By taking a guarantors income into consideration on an application means you may be able to borrow more than if it was an individual income. However, if you were unable to make the payments, your guarantor would have to make the payments on your behalf.
Therefore, when choosing a guarantor please ensure that they are able to pay for all their own personal commitments, as well as your mortgage repayments if there happened to be any problems with payment.
Getting a loan from your parents
It is straightforward to write up a loan agreement from the Bank of Mum and Dad. This agreement should include the amount of interest that should be paid on the loan after buying the property, and when the repayments should be made.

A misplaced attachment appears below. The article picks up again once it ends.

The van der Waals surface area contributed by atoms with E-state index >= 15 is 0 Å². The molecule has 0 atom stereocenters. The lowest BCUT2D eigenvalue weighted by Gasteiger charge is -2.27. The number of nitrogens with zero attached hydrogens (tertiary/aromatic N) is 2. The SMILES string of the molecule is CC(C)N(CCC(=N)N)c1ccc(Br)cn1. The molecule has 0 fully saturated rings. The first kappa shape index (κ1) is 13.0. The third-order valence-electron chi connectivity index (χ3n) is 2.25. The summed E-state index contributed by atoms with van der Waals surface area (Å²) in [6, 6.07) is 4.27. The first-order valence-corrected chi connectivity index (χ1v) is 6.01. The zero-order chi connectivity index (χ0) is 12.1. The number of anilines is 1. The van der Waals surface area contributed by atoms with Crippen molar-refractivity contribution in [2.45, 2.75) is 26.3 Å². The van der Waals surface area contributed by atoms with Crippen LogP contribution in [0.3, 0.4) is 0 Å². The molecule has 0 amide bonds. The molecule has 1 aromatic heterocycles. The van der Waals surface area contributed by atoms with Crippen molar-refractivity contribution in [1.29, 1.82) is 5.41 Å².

The loan agreement should also include any future problems that may arise, such as if anyone involved in the loan was to die it if the parents need the money back.
If a mortgage lender was to be involved in this process of getting a property, the loan from the Bank of Mum and Dad would have to be declared in the application.
Getting a loan could have major implications when it comes to buying a property for the first time. The calculations for affordability on the mortgage will be affected as the lender will have to take the loan repayments onto the outgoings of the child.
However, a loan or borrowed deposit could limit the number of deals your child may be offered as it comes with strings attached.
The right approach